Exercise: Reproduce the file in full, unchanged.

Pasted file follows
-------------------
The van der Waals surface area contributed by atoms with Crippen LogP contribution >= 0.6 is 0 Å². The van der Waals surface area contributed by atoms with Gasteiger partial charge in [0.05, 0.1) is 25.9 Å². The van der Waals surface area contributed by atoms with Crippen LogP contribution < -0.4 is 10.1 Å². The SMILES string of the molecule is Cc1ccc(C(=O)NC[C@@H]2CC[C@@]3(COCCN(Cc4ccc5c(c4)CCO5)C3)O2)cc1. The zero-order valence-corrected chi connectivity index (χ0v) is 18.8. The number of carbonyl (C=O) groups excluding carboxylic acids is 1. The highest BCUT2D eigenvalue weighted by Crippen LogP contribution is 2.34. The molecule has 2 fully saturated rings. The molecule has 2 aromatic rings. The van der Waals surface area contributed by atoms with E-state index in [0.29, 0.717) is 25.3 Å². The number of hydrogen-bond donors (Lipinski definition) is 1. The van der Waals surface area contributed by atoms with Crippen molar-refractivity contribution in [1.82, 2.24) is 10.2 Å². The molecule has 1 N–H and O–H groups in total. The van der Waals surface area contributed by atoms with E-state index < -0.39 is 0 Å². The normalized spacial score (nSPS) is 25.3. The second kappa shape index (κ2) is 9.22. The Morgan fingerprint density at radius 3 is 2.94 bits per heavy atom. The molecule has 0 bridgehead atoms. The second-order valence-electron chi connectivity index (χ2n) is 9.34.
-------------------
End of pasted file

The van der Waals surface area contributed by atoms with Crippen LogP contribution >= 0.6 is 0 Å². The van der Waals surface area contributed by atoms with Gasteiger partial charge in [0.05, 0.1) is 25.9 Å². The van der Waals surface area contributed by atoms with Crippen LogP contribution < -0.4 is 10.1 Å². The SMILES string of the molecule is Cc1ccc(C(=O)NC[C@@H]2CC[C@@]3(COCCN(Cc4ccc5c(c4)CCO5)C3)O2)cc1. The zero-order valence-corrected chi connectivity index (χ0v) is 18.8. The number of carbonyl (C=O) groups excluding carboxylic acids is 1. The highest BCUT2D eigenvalue weighted by Crippen LogP contribution is 2.34. The molecule has 2 fully saturated rings. The molecule has 2 aromatic rings. The van der Waals surface area contributed by atoms with E-state index in [0.29, 0.717) is 25.3 Å². The number of hydrogen-bond donors (Lipinski definition) is 1. The van der Waals surface area contributed by atoms with Crippen molar-refractivity contribution in [1.82, 2.24) is 10.2 Å². The molecule has 1 N–H and O–H groups in total. The van der Waals surface area contributed by atoms with E-state index < -0.39 is 0 Å². The normalized spacial score (nSPS) is 25.3. The second kappa shape index (κ2) is 9.22. The Morgan fingerprint density at radius 3 is 2.94 bits per heavy atom. The molecule has 0 bridgehead atoms. The second-order valence-electron chi connectivity index (χ2n) is 9.34.